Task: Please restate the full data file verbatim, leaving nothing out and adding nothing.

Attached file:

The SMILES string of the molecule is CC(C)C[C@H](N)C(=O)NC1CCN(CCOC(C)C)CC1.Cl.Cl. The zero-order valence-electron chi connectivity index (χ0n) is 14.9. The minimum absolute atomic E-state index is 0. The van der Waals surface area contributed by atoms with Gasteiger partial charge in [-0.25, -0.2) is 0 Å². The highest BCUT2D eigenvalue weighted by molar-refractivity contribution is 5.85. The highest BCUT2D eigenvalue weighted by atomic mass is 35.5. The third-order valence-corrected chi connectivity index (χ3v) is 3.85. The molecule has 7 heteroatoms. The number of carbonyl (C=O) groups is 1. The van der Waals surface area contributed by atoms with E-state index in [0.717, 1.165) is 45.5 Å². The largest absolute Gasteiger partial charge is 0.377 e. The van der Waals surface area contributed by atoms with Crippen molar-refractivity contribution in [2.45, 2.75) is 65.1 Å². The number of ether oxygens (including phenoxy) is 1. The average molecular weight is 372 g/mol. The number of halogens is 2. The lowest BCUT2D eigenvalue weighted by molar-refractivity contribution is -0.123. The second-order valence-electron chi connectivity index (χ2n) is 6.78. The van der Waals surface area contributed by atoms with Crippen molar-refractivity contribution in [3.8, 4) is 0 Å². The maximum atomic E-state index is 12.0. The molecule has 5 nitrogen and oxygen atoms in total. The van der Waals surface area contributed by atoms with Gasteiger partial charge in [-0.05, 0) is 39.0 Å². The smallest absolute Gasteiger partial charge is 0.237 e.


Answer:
The SMILES string of the molecule is CC(C)C[C@H](N)C(=O)NC1CCN(CCOC(C)C)CC1.Cl.Cl. The zero-order valence-electron chi connectivity index (χ0n) is 14.9. The minimum absolute atomic E-state index is 0. The van der Waals surface area contributed by atoms with Gasteiger partial charge in [-0.25, -0.2) is 0 Å². The highest BCUT2D eigenvalue weighted by molar-refractivity contribution is 5.85. The highest BCUT2D eigenvalue weighted by atomic mass is 35.5. The third-order valence-corrected chi connectivity index (χ3v) is 3.85. The molecule has 7 heteroatoms. The number of carbonyl (C=O) groups is 1. The van der Waals surface area contributed by atoms with E-state index in [0.717, 1.165) is 45.5 Å². The largest absolute Gasteiger partial charge is 0.377 e. The van der Waals surface area contributed by atoms with Crippen molar-refractivity contribution in [2.45, 2.75) is 65.1 Å². The number of ether oxygens (including phenoxy) is 1. The average molecular weight is 372 g/mol. The number of halogens is 2. The lowest BCUT2D eigenvalue weighted by molar-refractivity contribution is -0.123. The second-order valence-electron chi connectivity index (χ2n) is 6.78. The van der Waals surface area contributed by atoms with Crippen molar-refractivity contribution in [3.8, 4) is 0 Å². The maximum atomic E-state index is 12.0. The molecule has 5 nitrogen and oxygen atoms in total. The van der Waals surface area contributed by atoms with Gasteiger partial charge in [-0.05, 0) is 39.0 Å². The smallest absolute Gasteiger partial charge is 0.237 e.